The Mysterious Affair at Styles by Agatha Christie Release Date: 1920 Publisher: Amazon Classics (my copy) Book #1 in the Hercule Poirot series Number of Pages: 201 Kindle Source: Amazon Purchase (free) Mystery/Thriller Rating: PG Read 4/17/18 to 4/21/18
As is my usual process for my book club posts, I will post my review and then post notes from the book club meeting so you can get other views on the story. Here we go…
I’ve read some Agatha Christie in the past, but never any of the Hercule Poirot books. I hadn’t realized this was not only the book to introduce Hercule Poirot, but also her first published book ever. I also haven’t watched any of the PBS Hercule Poirot movies, but have seen pictures and still from them and knew who the character was before starting out. While I thoroughly enjoyed Mr. Poirot himself, the narrator was not a favorite of mine. But as the story progressed, I realized how much Mr. Hastings brought a comic element to this story.
I can’t help, while ready any type of mystery, trying to figure it out as I read. I’m sure that’s true for most people…it’s human nature. While I flip-flopped on my belief of “who-dunnit” throughout the story, it really didn’t matter to me who the real criminal was. The author writes in such a way that I can’t help but want to know more about each and every character, not just to try to figure out if they didn’t do it, but also to try to figure why they couldn’t be the one.
Ms. Christie lays it all out for the reader. There really is all of the clues available to the reader that are available for those working the case. What’s fun is knowing how Mr. Poirot puts it all together. I love that he even admits to moments of doubt in his line of thinking.
As for Mr. Hastings, our narrator, the man thinks a bit too much of himself. He’s not a bad man. He’s not really egotistical, but he drastically overestimates his own brain power. This is where he was a bit rubbing me the wrong way. Yet, as I mentioned before, as the story progressed he somewhat became the comic relief. The way Hercule Poirot would make statements to Mr. Hastings that were so over his head were really funny stuff. I loved it!
I will admit that I forgot how much I enjoy a good Agatha Christie tale. I’ll have to pick up more of her classics that I have yet to read. Believe it or not, I have never read (or seen!) Murder on the Orient Express. Maybe that should be on my list.
We were a super small group for book club this time. Just my mom, my Aunt Lynne (who was the hostess), and me. We knew one member was going to be unavailable, but the other two had to bow out at the last-minute. Since I hadn’t seen my mom and Aunt since my mother-in-law’s passing, we spent some time talking through that. They both were very fond of her and had been great ears for her through the years.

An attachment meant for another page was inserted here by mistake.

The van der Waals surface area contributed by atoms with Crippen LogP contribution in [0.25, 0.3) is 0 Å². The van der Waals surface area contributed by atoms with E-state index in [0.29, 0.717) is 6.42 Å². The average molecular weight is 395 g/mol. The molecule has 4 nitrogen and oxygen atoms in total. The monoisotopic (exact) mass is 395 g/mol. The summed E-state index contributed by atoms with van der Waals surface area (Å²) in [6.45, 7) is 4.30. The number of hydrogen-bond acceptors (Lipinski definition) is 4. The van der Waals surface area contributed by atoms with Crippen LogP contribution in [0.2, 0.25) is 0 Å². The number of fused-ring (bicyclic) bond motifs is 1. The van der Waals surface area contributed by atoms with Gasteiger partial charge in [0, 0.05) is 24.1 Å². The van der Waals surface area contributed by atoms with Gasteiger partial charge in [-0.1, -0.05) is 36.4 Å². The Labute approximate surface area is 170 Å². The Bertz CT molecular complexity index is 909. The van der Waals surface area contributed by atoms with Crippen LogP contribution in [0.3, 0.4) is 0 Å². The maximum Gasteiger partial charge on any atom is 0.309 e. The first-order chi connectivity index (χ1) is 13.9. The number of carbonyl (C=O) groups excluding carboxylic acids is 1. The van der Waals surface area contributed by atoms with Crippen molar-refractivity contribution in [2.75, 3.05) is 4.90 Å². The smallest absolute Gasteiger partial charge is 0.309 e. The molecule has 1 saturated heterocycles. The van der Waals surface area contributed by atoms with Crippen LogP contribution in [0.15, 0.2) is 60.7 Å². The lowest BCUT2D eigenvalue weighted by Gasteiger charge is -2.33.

As for the book, we all really enjoyed the story and the style of writing. Although Agatha Christie wrote in the early 20th century and was English, her style and manner of speech in her stories in not stilted or confusing to our 21st century American ears. In fact, we all agreed she has a great flow to her writing. There are some word usages that are different from what we use now, but not so off that it was not understandable.
Everyone agreed with my assessment of Mr. Hastings and we actually had some great fun recounting some of the things Mr. Poirot said to him. Lynne told me that the man who plays the character on the PBS specials is the perfect pick for the him and is a lot of fun to watch. Now I’m going to have to see if any of them are on Netflix.
As for our guesses on the murderer, we all had different ideas and reasons. It was actually entertaining to hear why we each thought of a certain character as a suspect while reading.
My Aunt Lynne, for her part, has already read four more Agatha Christie books since finishing this one, she was so enamored by her writing style and subjects. Since she was the one that chose this story, I think she was pretty happy this was her pick and she rediscovered a favorite author.
We not only talked about this particular book, but some of her others. I hadn’t read And Then There Were None since high school, but my Aunt reminded me of a few things in that story. We then realized that Ms. Christie could very well be one of the first to fictionally write about serial killers, or those that kill with no reason or remorse. She really was ahead of her time with some of her ideas.
I hope you all enjoyed the book as much as we did. Liz will be our next host and we’ll be reading The Snow Child by Eowyn Ivey. We don’t have an exact date for book club, but it will be at the end of June. I’d love to hear from you and get your thoughts on any of our book club books. If you read or have read The Snow Child and are curious how the members of my book club feels about anything in particular, please feel free to send me your questions and I’ll ask them.